I think they tend to be more along the lines of either they work or they do not fairly quickly (give it like a 2 week trial usually to see if it is different)One thing to remember, is that often there is not one single thing that makes you 100% totally normal every moment of every day.But things that make you somewhat better most of the time may be worth keeping up with. It may mean you need to add in something else.Sometimes if you find a few things that work some of the time and put them together you may get good control most of the time.K.
Presently taking the following in mega doses doses Acidophilus;Aloe Vera Gel;DGL - Licorice;Also taking Provex CVUsing coconut oil in all food preparation.The relief was provided by the first 3 in combination - with the Aloe Vera providing the most relief. The first day I drank almost a gallon of Aloe Vera Juice, then switched to the Gel.Began to feel much better after the first day.By taking the above along with discipline in my eating habits, my life has returned almost to normal. Previously suffered from stomach pain, bloating,pain in my left side,constipation,fatigue, and inability to sleep. I was also nervous and irritable.I have had IBS since 1999 and probably before and have come to realize this condition will be with me the rest of my life. Hope this helps,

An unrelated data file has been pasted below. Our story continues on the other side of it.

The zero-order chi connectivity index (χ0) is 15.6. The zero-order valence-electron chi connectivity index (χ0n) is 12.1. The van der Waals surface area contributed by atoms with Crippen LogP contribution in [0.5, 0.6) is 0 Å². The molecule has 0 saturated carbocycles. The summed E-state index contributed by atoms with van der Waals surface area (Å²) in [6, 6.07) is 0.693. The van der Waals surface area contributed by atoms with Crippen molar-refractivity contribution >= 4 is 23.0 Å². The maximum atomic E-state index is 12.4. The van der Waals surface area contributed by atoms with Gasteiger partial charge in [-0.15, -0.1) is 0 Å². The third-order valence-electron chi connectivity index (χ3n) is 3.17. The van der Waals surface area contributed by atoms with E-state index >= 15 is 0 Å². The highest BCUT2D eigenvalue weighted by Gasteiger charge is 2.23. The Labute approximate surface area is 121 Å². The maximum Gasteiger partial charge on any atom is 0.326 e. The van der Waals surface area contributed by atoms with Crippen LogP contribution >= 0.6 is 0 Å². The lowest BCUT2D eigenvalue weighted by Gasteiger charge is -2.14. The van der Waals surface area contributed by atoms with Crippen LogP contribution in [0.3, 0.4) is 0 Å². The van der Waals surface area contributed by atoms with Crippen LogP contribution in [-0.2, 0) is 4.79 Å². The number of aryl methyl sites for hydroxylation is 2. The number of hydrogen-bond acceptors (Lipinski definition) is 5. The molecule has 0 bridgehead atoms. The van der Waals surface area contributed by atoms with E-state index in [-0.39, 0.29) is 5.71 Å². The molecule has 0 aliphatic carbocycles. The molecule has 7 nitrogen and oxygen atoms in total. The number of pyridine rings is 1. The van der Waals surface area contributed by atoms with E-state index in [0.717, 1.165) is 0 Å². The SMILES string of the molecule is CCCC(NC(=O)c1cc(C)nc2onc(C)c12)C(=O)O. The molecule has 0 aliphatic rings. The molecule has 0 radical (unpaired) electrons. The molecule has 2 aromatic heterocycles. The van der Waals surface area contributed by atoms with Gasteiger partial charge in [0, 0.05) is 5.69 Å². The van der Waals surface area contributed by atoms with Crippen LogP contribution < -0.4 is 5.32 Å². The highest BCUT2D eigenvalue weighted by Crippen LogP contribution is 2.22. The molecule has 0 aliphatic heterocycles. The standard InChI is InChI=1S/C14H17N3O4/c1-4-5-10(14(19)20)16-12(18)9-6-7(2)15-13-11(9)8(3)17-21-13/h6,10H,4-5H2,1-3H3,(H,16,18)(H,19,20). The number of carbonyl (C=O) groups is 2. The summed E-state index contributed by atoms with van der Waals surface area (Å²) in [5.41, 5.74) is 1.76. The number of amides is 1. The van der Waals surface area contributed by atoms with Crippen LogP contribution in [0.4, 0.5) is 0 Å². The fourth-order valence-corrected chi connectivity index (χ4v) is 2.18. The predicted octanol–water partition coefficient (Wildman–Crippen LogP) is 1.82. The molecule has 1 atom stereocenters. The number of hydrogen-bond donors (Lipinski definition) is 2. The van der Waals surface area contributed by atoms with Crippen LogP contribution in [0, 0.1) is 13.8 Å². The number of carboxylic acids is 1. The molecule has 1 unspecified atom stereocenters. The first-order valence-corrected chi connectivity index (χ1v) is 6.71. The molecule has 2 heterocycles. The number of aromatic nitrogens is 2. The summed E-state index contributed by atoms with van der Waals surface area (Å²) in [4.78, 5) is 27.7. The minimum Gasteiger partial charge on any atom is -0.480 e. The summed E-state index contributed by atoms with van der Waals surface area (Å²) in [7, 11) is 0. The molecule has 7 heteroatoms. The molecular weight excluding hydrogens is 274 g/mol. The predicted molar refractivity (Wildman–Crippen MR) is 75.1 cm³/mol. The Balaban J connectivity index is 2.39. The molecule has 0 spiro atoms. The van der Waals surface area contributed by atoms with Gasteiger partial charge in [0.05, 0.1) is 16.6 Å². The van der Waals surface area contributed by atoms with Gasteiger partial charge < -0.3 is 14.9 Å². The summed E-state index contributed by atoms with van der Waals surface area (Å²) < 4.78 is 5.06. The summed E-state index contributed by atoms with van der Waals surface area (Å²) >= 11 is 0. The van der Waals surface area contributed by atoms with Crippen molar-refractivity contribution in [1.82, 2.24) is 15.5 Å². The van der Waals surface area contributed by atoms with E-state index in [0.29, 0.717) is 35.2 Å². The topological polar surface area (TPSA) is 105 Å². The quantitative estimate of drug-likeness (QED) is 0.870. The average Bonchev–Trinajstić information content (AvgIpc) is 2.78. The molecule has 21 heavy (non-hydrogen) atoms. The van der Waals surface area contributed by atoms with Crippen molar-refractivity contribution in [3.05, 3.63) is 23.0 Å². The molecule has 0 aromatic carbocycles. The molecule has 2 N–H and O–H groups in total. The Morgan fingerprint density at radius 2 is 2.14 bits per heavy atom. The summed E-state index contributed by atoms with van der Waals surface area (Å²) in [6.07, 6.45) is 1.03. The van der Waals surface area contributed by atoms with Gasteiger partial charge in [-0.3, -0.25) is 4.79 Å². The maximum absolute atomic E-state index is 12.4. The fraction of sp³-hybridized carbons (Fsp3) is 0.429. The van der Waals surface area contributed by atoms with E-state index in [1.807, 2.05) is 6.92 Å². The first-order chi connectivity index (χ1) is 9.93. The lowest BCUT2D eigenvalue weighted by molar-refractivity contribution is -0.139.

Taking Aloe Vera over a long term is not advisable. see report. Magnesium oxide would be a safer bet, & far less harmful. Aloe Vera & I.B.S Because aloe is well-known as a gentle external treatment for minor burns and skin irritations, it's easy to assume that it would be safe for use internally as well. This is not necessarily true. Even though aloe vera is a plant, and thus "natural", it is still classified by the FDA as a Class 1 harsh stimulant laxative. There are substances called anthroquinones and anthrones in aloe, which produce a laxative effect by increasing colonic peristalsis and intestinal water content, by opening chloride channels of the colonic membrane to cause a net reduction of liquid absorption by the colon.In plain English, this means that aloe causes faster and stronger contractions of the colon - something that people with IBS are already overly prone to, and which can cause violent abdominal cramps, painful spasms, and diarrhea. The safety of aloe is another concern. All anthranoid laxatives (not just aloe, but senna and cascara sagrada as well) can cause melanosis coli, cathartic colon, and possibly increase the risk of colonic cancer. (In fact, genotoxicity studies show that aloe-containing laxatives pose cancer risks to humans even when used as directed.) Melanosis coli, normally a benign condition, is characterized by black pigmentation of the colonic wall, and is almost always attributable to anthranoid laxatives such as aloe, cascara, or senna. Melanosis coli usually develops 9 months after initiating the use of anthranoid laxatives, and typically disappears just as quickly after the drug is discontinued. In severe cases, however, it may reduce bowel function and make constipation worse. In advanced cases of melanosis coli, the inside lining of the colon becomes pitch black instead of the normal light pink. Cathartic colon is the anatomic and physiologic change in the colon that occurs with chronic use of stimulant laxatives such as aloe (chronic use is defined as more than 3 times per week for at least 1 year). Signs and symptoms of cathartic colon include chronic constipation, bloating, a feeling of fullness, abdominal pain, and incomplete fecal evacuation. Radiologic studies of a patient with cathartic colon will show: an atonic colon (the colon lacks the normal muscle tone) and a redundant colon (the laxative use has stretched out the colon to twice the normal length, and the bowel has developed redundant coils of bowel tubing that loop back and forth in the abdominal cavity). As if this isn't bad enough, chronic use of aloe can also lead to serious medical consequences such as fluid and electrolyte imbalance, steatorrhea, gastroenteropathy, osteomalacia, and vitamin and mineral deficiencies. When aloe is discontinued, radiographic and functional changes in the colon may only partially return to normal because of permanent drug-induced neuromuscular damage to the colon. What's really scary about aloe is that it's a very common ingredient in all sorts of liquid vitamins, energy boost drinks, and other health supplements, and these product labels won't note that aloe is a laxative. Aloe is even specifically marketed to people with IBS as a "digestive aid", or "soothing to the bowel", with an emphasis on the fact that it's an all-natural plant ingredient, which again just hides the fact that it is without a doubt a harsh stimulant laxative. At this point, products derived from aloe gel and intended for internal use have not been proven effective against any disease or disorder, but the dangers seem clear. I would err on the side of caution and avoid aloe altogether, as it seems to me that its well-established risks far outweigh any potential (and as yet unproven) benefits. ---------------------------------------------There are many products now on the market which contain Aloe, & I believe the last count for actual companies that bottle the juice from the plant, or buy it in bulk is now around 287 world wide!There is no doubt whatsoever that when used topically on burns, scalds, & even sun-burn, Aloe certainly helps the area affected to heal rapidly, & because of those qualities I always have a plant by the back door for this purpose, but by the evidence now available such as mentioned above, I must ask you this question: Will you be consuming Aloe in any form now knowing of these risks?? I CERTAINLY WILL NOT. Dave Fergusson. HEALTH IS WEALTH TEAM